Women who are in their 20s with a family history of breast cancer are now turning to genetic testing to determine their risk.
October is breast cancer awareness month, a time that focuses on the education and empowerment of the general public on the second most fatal type of cancer, after lung cancer, found in women.
Samantha Sargeant, a sophomore from Manteno studying hospitality and tourism administration, said her mother had breast cancer which inspired her to play an active role in breast cancer awareness.
“It was a very scary and traumatic time in my life,” she said.
Sargeant said she is worried that she may be at risk for breast cancer because of her family history. She said she is an advocate for early detection.
“I make sure to get tested every time I go to my gynecologist,” Sargeant said.
One way doctors detect early signs of breast cancer is through genetic testing, which is the comparing of genes. When doctors test for breast cancer, they compare patients’ genes to either the genes of one of their family members with breast cancer or a genetic mutation, according to the American Cancer Society’s website.
Through genetic testing, doctors found two types of genetic mutations that specifically carry the breast cancer gene. According to the ACS website, the BRCA 1 and BRCA 2 genes are the most common cause of hereditary breast cancer and are often found in women younger than 50.
Donna Crow, a representative from The Memorial Hospital of Carbondale Breast Center, said when someone considers genetic testing it is important for them to focus on all members of both their immediate family and extended family.
“It is a really smart thing to do if you are too young to get a mammogram, and breast cancer is prevalent in your family history,” Crow said.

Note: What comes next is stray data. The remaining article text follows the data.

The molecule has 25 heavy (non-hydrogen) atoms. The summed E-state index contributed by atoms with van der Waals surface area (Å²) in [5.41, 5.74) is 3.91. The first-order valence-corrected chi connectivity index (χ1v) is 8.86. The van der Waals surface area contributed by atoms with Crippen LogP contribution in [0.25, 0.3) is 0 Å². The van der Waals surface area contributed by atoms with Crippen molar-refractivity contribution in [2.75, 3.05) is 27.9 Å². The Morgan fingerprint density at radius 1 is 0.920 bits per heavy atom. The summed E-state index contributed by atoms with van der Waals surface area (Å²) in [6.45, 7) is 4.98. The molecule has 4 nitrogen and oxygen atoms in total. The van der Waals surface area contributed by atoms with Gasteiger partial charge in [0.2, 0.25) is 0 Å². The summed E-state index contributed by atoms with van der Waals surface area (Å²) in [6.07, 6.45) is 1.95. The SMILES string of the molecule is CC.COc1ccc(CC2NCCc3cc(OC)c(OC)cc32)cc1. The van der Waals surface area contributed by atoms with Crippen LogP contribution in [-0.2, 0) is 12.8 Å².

Crow said it is important for a person to know their own body. She said she encourages women of every age to conduct their own monthly self-examinations.
Caleb Nehring, a representative from the American Cancer Society, said there is still a lot to learn about the hereditary effects of breast cancer, but genetic testing is a way for someone to compare their risk for cancer to their family history.
“Factors that young women should take into consideration besides their family history are their body weight, amount of physical activity, and rate of alcohol consumption,” he said.
Sargeant said her involvement with breast cancer awareness is very important. She is part of the committee that coordinates Strides Against Breast Cancer, an awareness walk hosted by The American Cancer Society.
The walk will take place a 9 a.m. Oct. 22 at Evergreen Park in Carbondale. The Breast Center is also hosting events in honor of breast cancer awareness such as Be My Bra, a contest in which sororities and fraternities decorate a bra and share their personal experiences with breast cancer.